How different is it to leave a USB flash drive loaded with malware around a large company’s car park, waiting for human curiosity to take over and an employee to plug the device into a computer hooked up to the corporate network? Both the wooden horse and the USB drive trick have one thing in common, humans are not perfect and make decisions which can be irrational. Continue reading “Social Engineering Is On The Rise: Protect Yourself Now”
Remember when you used to have to dial into a Bulletin Board System to connect with others through computers? How about those fond memories of phone phreaking? If you find that the details are fading in your mind you’ll be happy to know that [Jason Scott] is making sure they’ll never be forgotten. And now he’s landed a new job that will make this mission even easier.
We’re most familiar with [Jason’s] film, BBS: The Documentary. This five-hour epic traverses the oft-forgotten world of the BBS. It pays attention to things like the formation of ASCII art groups, the elite control of the Sysop before the Internet decentralized access to information, and quirky technological limitations like what happened as FIDOnet ran out of addresses for new nodes.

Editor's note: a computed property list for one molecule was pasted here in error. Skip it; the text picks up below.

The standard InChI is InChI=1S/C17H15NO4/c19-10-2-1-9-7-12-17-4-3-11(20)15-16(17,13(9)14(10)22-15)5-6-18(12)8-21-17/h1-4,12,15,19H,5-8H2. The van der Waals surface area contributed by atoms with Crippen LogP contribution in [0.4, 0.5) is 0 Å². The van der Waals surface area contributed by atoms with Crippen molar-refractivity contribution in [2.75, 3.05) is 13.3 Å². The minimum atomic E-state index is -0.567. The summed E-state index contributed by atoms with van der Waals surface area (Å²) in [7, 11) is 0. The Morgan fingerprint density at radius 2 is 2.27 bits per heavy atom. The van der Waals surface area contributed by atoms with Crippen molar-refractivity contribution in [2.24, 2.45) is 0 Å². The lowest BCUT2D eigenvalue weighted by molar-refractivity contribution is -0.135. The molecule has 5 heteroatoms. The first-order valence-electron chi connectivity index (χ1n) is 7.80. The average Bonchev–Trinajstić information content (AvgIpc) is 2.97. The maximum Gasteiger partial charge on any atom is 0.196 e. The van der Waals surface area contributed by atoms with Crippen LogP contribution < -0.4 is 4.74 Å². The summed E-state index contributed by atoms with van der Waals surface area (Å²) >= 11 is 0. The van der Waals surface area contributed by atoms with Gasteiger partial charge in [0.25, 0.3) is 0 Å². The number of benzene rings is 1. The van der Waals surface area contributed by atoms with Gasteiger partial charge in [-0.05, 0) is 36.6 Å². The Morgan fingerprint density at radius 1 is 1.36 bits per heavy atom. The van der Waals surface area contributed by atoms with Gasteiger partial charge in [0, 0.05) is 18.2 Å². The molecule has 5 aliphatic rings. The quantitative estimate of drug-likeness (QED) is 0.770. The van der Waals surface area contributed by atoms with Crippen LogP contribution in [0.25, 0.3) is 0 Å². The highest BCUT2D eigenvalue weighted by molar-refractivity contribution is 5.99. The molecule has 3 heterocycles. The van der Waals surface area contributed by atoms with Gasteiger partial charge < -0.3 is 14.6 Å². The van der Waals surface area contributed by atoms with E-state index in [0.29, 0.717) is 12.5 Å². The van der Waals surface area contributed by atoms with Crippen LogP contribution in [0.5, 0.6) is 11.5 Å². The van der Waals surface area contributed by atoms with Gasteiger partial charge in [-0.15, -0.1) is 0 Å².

In short, [Jason Scott] is a technological historian. He gives speeches, makes movies, and finds information stashes that history shouldn’t forget. He’s done this outside the tradition of finding a Professorship or Curator position for a major institution. Instead he asked for sabbatical funding through Kickstart, and now he’s found his way to a position that seems like it’s made just for him; Archivist for the Internet Archive. Go get ’em [Jason].
[Jason Scott] curated a nice collection of links related to [Phil Lapsley]’s work on phone phreaking. [Lapsley]’s book, The History of Phone Phreaking, will be released in 2009. Meanwhile phone phreak enthusiasts can peruse his site and bone up on some interesting material, including documents that revealed the inner workings of the telephone switchboard(PDF), and the Youth International Party Line (YIPL)/Technological American Party (TAP) FBI files(PDF), which is really intriguing for the various doodles and conversations that were documented. If you have some spare time, we definitely recommend sifting through it.